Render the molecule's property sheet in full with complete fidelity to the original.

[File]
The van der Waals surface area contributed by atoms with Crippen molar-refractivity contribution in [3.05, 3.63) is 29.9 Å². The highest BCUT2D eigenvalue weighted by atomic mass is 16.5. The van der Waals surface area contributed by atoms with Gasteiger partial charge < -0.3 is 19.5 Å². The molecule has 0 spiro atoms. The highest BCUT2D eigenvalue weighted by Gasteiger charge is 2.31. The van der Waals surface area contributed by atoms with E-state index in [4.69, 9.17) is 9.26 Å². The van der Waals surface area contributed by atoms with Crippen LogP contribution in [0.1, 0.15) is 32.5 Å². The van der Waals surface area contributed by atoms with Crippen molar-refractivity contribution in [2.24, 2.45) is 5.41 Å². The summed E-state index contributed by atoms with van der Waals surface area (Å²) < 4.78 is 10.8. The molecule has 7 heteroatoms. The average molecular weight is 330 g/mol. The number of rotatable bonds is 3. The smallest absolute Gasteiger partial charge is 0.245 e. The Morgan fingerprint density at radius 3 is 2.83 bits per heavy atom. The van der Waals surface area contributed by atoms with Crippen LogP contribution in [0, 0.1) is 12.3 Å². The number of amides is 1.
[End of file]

The van der Waals surface area contributed by atoms with Crippen molar-refractivity contribution in [3.05, 3.63) is 29.9 Å². The highest BCUT2D eigenvalue weighted by atomic mass is 16.5. The van der Waals surface area contributed by atoms with Gasteiger partial charge < -0.3 is 19.5 Å². The molecule has 0 spiro atoms. The highest BCUT2D eigenvalue weighted by Gasteiger charge is 2.31. The van der Waals surface area contributed by atoms with E-state index in [4.69, 9.17) is 9.26 Å². The van der Waals surface area contributed by atoms with Crippen LogP contribution in [0.1, 0.15) is 32.5 Å². The van der Waals surface area contributed by atoms with Crippen molar-refractivity contribution in [2.24, 2.45) is 5.41 Å². The summed E-state index contributed by atoms with van der Waals surface area (Å²) < 4.78 is 10.8. The molecule has 7 heteroatoms. The average molecular weight is 330 g/mol. The number of rotatable bonds is 3. The smallest absolute Gasteiger partial charge is 0.245 e. The Morgan fingerprint density at radius 3 is 2.83 bits per heavy atom. The van der Waals surface area contributed by atoms with Crippen LogP contribution in [0, 0.1) is 12.3 Å². The number of amides is 1.